The Washington Post has published ''A Report Card for Ronnie'' that is of more than passing interest. Based on a random sample of 1,504 Americans between Feb. 25 and March 2, the findings are subject to varying interpretations.
On the one hand, an analyst might say that the public opinions expressed in the survey jibed with new national studies showing the President's disapproval rating very much on the rise. And he might, in support of this thesis, point to these findings of this new ABC-Washington Post poll: To the statement, ''President Reagan is unfair to the poor,'' 62 percent of those polled agreed, 36 percent disagreed, and 2 percent had no opinion. To the statement, ''He is keeping his campaign promises,'' 42 percent agreed, 53 percent disagreed, and 5 percent had no opinion.
A total of 51 percent agreed that ''Reagan is creating an arms race;'' 40 percent disagreed, 9 percent had no opinion. Sixty-two percent said they thought the President did not ''have good ideas for changing the Social Security system.'' Twenty-five percent liked his ideas on this subject. Thirteen percent had no opinion. And to the assertion, ''He is a rich man's president,'' 66 percent agreed; 32 percent disagreed; 2 percent had no opinion.
But take this same poll and one can discover sOme findings that are remarkably supportive of the President - remarkable, that is, in light of how critical many were of Mr. Reagan on some subjects.
For example, in the economic area those polled responded to various assertions as follows: ''He is bringing the country into a depression'' - 56 percent disagreed, 41 percent agreed, 3 percent no opinion. ''He is making a real effort to repair the economy'' - 67 percent agreed, 30 percent disagreed, 3 percent no opinion. ''He is not trying to reduce unemployment'' - 41 percent agreed, 54 percent disagreed, 5 percent no opinion.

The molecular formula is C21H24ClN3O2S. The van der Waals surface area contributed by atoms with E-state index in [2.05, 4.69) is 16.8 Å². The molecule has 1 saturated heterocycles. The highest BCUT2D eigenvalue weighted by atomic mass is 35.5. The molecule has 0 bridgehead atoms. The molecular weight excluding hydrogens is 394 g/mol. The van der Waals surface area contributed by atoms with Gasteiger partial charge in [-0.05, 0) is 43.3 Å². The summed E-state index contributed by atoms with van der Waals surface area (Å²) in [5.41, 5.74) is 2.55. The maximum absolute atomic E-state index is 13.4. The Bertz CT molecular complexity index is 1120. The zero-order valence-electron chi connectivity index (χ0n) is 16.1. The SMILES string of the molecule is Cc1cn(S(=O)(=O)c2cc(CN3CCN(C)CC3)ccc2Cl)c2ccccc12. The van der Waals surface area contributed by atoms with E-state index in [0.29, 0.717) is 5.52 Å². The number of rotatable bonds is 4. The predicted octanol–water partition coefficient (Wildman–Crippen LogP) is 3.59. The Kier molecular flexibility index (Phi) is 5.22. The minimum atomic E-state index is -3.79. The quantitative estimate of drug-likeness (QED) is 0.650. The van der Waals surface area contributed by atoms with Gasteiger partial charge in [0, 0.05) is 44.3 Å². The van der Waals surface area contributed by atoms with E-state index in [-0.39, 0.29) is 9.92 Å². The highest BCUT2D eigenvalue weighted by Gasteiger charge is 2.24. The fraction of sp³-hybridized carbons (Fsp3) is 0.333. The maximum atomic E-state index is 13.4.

To the statement, ''He is starting to change the country in a good way,'' 53 percent agreed, 42 percent disagreed, 5 percent had no opinion. As for 'He is doing better than Carter would,'' 52 percent agreed, 40 percent disagreed, 8 percent had no opinion.
Those who fault Carter's arms and peace policies the most woulm!get what might be called ''mixed'' comfort from the poll. Fifty-one percent agreed that Reagan ''is creating an arms race.'' But to the assertion, ''He will cause a war ,'' 61 percent disagreed.
But it would be easy for another analyst to come to the conclusion that Mr. Reagan remains politically formidable. Consider:
''He is a strong leader'' - 60 percent agreed, 37 percent disagreed, 3 percent no opinion. ''He's not sincere, he's a fake'' - 3l percent agreed, 65 percent disagreed, 4 percent no opinion.
The President did best in the poll when the statements concerned his personal character:
''He is an honest person'' drew a particularly strong affirmative response. Seventy percent agreed he was honest, 20 percent disagreed, 10 percent had no opinion.
Then came the question of trust. Sixty percent said they would trust Mr. Reagan; 37 percent said they would not; 3 percent no opinion.
What about the President's ''principles''? Responding to the statement, ''He sticks to his principles,'' 66 percent of this random group agreed, 30 percent disagreed, 4 percent had no opinion.
One veteran observer of presidential politics looked over the report card and made this comment: ''When most people go to the polls they think more about whether they trust the President and whether he is a man of strength and character than anything else. What this poll says to me is that ReagawP-/ld win an election today - and probably would be reelected if he ran again in 1984.''
A president who is perceived as an honest, trustworthy, and strong leader would indeed be difficult to beat.